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It's in the Water

Artesian Water

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If you've ever been on the Deschutes Brewery Tour, then you've most certainly heard about how important water quality is in the brewing process. I asked Larry Johnson from Shade Tree Brewing, "How does water factor into making good beer?"

"As Olympia Brewing always said: 'It's the water,'" he said. I wanted to find out what was so important about Olympia Brewing's water.

The original Capitol Brewery before the name changed to Olympia Brewing. - BY THEORIGINALOLYMPIA.COM

Olympia Brewing was founded in 1896. Pre-Prohibition folks! The founder was a German immigrant, Leopold Schmidt, from Montana. The brewery resided on Tumwater Falls, at the end of the Deschutes River (in Washington state). I found some maps of the Deschutes River and it's wild! It goes up down, and all over the place before finally spilling out into Olympia's Capitol Lake. In 1902, the company secretary, Frank Kenney, came up with the slogan, "It's in the water." But what does this even mean?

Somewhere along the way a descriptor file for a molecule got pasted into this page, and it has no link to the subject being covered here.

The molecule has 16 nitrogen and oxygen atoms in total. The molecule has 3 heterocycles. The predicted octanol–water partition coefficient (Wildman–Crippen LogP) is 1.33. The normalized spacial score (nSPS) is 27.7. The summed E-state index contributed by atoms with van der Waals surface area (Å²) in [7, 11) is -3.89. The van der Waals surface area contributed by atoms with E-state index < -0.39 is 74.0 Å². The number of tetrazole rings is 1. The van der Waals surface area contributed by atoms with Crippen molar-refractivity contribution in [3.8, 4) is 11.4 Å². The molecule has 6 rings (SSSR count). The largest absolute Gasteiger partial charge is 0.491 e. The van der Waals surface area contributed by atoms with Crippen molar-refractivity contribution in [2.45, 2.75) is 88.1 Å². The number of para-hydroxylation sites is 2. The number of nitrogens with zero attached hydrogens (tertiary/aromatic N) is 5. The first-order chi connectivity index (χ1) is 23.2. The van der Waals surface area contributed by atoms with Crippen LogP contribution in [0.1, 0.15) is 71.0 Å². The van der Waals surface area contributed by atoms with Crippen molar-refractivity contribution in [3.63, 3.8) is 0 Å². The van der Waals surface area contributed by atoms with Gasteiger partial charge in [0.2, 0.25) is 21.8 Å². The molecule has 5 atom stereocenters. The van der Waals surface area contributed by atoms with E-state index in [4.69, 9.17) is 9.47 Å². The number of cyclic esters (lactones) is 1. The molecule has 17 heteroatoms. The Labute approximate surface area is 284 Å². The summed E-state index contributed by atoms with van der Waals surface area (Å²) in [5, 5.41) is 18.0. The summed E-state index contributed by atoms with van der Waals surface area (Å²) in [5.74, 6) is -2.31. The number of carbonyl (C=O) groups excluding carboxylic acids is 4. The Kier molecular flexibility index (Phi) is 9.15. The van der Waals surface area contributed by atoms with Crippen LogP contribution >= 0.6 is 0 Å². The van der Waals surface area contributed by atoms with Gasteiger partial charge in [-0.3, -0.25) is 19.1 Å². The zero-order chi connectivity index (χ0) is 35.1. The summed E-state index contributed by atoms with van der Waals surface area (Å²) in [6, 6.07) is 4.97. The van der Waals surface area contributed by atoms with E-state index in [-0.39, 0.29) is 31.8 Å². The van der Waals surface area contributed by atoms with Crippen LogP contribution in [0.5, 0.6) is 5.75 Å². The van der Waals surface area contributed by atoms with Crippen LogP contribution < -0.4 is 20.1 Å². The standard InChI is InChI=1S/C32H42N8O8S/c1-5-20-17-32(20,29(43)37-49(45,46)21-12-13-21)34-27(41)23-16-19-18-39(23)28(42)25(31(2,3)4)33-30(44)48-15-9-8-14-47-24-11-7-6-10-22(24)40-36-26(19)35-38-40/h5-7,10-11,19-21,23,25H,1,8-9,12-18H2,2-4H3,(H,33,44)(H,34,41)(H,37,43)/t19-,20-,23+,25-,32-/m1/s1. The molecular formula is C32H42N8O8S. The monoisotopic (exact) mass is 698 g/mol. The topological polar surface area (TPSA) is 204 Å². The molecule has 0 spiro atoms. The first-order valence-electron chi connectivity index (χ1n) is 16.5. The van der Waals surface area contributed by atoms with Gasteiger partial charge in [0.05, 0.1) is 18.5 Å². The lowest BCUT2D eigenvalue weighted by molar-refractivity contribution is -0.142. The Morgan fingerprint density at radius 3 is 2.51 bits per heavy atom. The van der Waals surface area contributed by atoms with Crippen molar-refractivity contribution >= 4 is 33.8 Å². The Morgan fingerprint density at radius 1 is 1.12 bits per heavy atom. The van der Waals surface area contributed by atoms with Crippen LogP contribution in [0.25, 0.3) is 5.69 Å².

Olympia Brewing obtained its water from an artesian well (until later when it was purchased by a larger company). An artesian well is an aquifer that contains ground water under positive pressure, according to Wikipedia. An artesian well can also be fossil water aquifers if adequate pressure is present. It's a natural source of water trapped under the surface of the earth. Once drilled, the pressure allows the water to reach the surface.

An organization called "It's Still in the Water" began efforts to protect the artesian well, called the Jefferson Street Well, and fought to keep the well public. It is currently owned by the Public Utility Department, and the City of Olympia pays to test the water to ensure that its quality is adequate for drinking. The organization later changed its name to H2Olympia and became a nonprofit to continue the fight.

So, what do I take away from this? The Deschutes River is awesome. It provides the water for some killer beer! I grew up in Washington and have fond memories of watching the falls at the brewery. I also remember eating at the fancy French restaurant at the base of the falls and refusing to eat snails. Gross. OK, now go grab a beer and be thankful that the Northwest has awesome water! Cheers!

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